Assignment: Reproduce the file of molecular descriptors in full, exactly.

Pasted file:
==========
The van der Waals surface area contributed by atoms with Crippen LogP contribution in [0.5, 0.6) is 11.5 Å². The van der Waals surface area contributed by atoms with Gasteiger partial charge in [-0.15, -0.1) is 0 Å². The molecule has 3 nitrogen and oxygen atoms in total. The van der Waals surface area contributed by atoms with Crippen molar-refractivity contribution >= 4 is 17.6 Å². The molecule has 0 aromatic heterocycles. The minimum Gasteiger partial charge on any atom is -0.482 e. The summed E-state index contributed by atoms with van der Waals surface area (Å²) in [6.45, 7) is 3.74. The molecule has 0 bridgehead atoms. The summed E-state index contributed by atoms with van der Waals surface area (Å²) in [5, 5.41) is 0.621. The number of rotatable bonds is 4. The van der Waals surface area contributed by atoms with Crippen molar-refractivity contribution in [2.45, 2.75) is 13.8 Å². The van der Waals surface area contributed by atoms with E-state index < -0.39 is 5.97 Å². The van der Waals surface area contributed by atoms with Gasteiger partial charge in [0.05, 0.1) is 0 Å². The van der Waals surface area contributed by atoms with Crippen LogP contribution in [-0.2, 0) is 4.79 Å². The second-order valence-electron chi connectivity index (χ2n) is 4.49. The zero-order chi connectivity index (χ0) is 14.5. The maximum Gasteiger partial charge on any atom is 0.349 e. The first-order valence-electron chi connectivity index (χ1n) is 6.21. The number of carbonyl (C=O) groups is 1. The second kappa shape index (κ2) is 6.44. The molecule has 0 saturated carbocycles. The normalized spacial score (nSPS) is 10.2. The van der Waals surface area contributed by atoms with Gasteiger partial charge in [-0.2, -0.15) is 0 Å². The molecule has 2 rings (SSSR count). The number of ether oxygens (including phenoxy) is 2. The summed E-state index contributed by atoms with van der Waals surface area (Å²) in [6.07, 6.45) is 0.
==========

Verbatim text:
The van der Waals surface area contributed by atoms with Crippen LogP contribution in [0.5, 0.6) is 11.5 Å². The van der Waals surface area contributed by atoms with Gasteiger partial charge in [-0.15, -0.1) is 0 Å². The molecule has 3 nitrogen and oxygen atoms in total. The van der Waals surface area contributed by atoms with Crippen molar-refractivity contribution >= 4 is 17.6 Å². The molecule has 0 aromatic heterocycles. The minimum Gasteiger partial charge on any atom is -0.482 e. The summed E-state index contributed by atoms with van der Waals surface area (Å²) in [6.45, 7) is 3.74. The molecule has 0 bridgehead atoms. The summed E-state index contributed by atoms with van der Waals surface area (Å²) in [5, 5.41) is 0.621. The number of rotatable bonds is 4. The van der Waals surface area contributed by atoms with Crippen molar-refractivity contribution in [2.45, 2.75) is 13.8 Å². The van der Waals surface area contributed by atoms with E-state index < -0.39 is 5.97 Å². The van der Waals surface area contributed by atoms with Gasteiger partial charge in [0.05, 0.1) is 0 Å². The van der Waals surface area contributed by atoms with Crippen LogP contribution in [-0.2, 0) is 4.79 Å². The second-order valence-electron chi connectivity index (χ2n) is 4.49. The zero-order chi connectivity index (χ0) is 14.5. The maximum Gasteiger partial charge on any atom is 0.349 e. The first-order valence-electron chi connectivity index (χ1n) is 6.21. The number of carbonyl (C=O) groups is 1. The second kappa shape index (κ2) is 6.44. The molecule has 0 saturated carbocycles. The normalized spacial score (nSPS) is 10.2. The van der Waals surface area contributed by atoms with Gasteiger partial charge in [-0.2, -0.15) is 0 Å². The molecule has 2 rings (SSSR count). The number of ether oxygens (including phenoxy) is 2. The summed E-state index contributed by atoms with van der Waals surface area (Å²) in [6.07, 6.45) is 0.